If I was Navy’s mother, I would already have my law suit ready for when Joey dies and the other grand children get their inheritance.

Don’t be cruel.


You can make bets on these predictions.


The Spelunker Editor:  Do you like caves, LL ?

Dark As A Coal Mine Cat:  I sure do, the darker the better.  Here are some caves from France, no one knows their real age.

The first cave is in Lascaux, France.  It is amazing that only camp fires were available for light, kind of like Germany now and California next year.

Early man might have seen this, inside for months during the winter.


Here is actual video of a blonde woman from another clan (tribe) teaching the concept of numbers to a Democratic clan.  As we all know the Democrats created another Klan in the 1800’s.

The dems learned the concept of numbers, and later excelled at ballot-harvesting.  The trade off was they lost the ability of abstract thought.

Human ancestors had to be tough.  The wokers didn’t last long.

Favorite Movie Quotes

“Get your stinking paws off me, you damned dirty ape.” Planet of the Apes, 1968

“Of all the gin joints in all the towns in all the world, she walks into mine.” Casablanca, 1942

“Here’s Johnny!” The Shining, 1980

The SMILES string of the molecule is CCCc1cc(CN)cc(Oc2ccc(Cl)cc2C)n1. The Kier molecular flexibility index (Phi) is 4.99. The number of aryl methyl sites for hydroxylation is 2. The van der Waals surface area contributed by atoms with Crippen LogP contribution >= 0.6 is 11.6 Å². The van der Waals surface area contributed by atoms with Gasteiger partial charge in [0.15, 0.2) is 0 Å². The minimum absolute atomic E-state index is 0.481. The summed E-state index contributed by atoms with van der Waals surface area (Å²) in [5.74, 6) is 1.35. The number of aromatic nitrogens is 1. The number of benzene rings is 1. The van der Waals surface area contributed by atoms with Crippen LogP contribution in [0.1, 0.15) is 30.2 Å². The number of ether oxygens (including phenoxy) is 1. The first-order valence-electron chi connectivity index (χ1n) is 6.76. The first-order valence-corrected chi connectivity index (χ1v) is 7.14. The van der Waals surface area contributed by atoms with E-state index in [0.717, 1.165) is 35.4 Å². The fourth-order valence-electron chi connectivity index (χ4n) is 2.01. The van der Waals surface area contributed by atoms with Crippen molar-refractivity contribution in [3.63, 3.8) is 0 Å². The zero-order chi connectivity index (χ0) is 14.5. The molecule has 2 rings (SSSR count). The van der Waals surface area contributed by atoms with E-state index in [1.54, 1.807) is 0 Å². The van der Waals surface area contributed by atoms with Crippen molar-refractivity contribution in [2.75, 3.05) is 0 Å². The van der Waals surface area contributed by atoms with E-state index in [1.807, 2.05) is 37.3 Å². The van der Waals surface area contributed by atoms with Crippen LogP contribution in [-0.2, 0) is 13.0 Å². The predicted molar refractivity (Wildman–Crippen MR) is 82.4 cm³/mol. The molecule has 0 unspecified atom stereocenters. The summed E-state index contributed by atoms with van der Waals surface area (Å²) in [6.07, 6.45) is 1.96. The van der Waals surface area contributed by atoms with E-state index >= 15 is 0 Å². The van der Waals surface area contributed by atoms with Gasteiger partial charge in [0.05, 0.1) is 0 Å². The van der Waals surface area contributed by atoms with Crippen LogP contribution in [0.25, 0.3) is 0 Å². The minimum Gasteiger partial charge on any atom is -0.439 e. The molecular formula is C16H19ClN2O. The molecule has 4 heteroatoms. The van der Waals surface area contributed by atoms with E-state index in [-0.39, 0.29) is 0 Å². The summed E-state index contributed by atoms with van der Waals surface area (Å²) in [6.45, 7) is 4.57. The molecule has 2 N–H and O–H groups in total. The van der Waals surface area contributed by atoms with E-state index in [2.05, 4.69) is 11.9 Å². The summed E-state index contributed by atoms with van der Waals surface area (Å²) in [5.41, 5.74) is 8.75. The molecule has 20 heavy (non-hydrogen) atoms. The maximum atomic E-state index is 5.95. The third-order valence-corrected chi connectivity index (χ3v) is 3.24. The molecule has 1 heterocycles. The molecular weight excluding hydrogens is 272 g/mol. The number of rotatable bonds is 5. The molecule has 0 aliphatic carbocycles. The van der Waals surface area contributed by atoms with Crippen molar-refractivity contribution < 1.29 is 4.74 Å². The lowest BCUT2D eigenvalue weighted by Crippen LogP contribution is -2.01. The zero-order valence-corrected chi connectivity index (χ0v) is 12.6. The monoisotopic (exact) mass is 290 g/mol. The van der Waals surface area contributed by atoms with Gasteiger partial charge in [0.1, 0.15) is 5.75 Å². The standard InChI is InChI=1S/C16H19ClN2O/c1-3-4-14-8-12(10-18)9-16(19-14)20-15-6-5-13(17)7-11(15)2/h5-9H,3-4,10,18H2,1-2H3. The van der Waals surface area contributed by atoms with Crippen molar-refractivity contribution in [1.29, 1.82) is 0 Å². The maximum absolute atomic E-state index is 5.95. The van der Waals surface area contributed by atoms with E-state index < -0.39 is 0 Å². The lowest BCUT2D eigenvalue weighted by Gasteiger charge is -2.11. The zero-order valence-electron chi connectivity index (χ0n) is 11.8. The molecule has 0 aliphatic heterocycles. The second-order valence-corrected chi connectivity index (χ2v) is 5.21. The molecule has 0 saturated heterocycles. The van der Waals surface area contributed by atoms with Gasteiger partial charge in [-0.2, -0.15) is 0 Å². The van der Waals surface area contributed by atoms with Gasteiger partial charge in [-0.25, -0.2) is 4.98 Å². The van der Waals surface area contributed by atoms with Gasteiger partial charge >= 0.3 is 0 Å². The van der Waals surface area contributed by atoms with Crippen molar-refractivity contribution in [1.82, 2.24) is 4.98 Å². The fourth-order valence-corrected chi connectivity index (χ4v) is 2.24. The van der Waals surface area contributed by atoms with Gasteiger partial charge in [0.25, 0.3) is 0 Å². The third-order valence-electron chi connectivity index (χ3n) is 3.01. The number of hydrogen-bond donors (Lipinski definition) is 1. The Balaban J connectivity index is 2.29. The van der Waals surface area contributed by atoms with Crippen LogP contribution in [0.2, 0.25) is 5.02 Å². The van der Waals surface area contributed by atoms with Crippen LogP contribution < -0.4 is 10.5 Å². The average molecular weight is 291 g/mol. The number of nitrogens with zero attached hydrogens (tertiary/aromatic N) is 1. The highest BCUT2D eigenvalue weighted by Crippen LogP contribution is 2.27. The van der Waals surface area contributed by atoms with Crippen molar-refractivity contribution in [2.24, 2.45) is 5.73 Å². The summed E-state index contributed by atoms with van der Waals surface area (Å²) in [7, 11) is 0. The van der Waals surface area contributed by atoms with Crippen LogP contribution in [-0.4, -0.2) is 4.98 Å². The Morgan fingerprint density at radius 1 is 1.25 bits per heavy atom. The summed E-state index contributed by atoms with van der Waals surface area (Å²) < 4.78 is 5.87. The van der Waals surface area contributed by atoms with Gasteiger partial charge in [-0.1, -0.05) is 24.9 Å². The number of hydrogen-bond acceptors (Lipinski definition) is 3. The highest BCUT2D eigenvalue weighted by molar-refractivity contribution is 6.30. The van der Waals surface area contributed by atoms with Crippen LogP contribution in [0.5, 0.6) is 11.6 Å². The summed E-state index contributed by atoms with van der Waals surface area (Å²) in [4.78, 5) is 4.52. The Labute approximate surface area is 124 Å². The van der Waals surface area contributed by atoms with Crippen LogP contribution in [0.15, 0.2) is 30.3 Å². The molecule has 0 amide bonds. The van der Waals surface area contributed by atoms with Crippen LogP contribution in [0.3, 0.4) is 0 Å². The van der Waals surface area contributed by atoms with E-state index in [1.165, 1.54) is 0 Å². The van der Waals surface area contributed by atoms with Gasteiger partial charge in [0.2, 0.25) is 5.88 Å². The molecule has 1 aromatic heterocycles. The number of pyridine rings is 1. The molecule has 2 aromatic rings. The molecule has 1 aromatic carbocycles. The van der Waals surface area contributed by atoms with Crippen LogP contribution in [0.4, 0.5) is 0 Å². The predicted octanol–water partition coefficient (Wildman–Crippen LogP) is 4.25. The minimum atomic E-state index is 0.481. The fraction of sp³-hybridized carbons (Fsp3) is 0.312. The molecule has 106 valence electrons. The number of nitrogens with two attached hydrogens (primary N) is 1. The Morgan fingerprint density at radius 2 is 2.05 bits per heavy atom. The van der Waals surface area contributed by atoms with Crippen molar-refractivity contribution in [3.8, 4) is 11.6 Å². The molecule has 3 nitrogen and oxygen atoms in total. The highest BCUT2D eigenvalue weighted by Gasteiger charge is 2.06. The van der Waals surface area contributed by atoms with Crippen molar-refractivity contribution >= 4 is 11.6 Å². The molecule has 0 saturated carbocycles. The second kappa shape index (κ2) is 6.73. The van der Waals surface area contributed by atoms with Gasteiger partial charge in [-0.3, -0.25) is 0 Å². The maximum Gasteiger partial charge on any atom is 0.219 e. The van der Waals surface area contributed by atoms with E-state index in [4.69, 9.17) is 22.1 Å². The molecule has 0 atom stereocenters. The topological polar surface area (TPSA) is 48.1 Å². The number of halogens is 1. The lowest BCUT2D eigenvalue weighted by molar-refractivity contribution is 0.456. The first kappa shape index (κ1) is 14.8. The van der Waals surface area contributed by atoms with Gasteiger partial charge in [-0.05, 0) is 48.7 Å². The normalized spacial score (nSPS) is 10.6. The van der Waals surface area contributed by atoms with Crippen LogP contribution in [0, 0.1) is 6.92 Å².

Fun fact: This line was completely improvised. Jack Nicholson was only prompted to break down the door, but he decided to improvise this line and it made the final cut of the movie.

“They’re here!” Poltergeist, 1982

“Is it safe?” Marathon Man, 1976

Astronomy Picture of the Day

M1: The Crab Nebula from Hubble
Image Credit: NASA, ESA, Hubble, J. Hester, A. Loll (ASU)

Explanation: This is the mess that is left when a star explodes. The Crab Nebula, the result of a supernova seen in 1054 AD, is filled with mysterious filaments. The filaments are not only tremendously complex, but appear to have less mass than expelled in the original supernova and a higher speed than expected from a free explosion. The featured image, taken by the Hubble Space Telescope, is presented in three colors chosen for scientific interest. The Crab Nebula spans about 10 light-years. In the nebula‘s very center lies a pulsar: a neutron star as massive as the Sun but with only the size of a small town. The Crab Pulsar rotates about 30 times each second.

Tomorrow’s picture: Moon, enhanced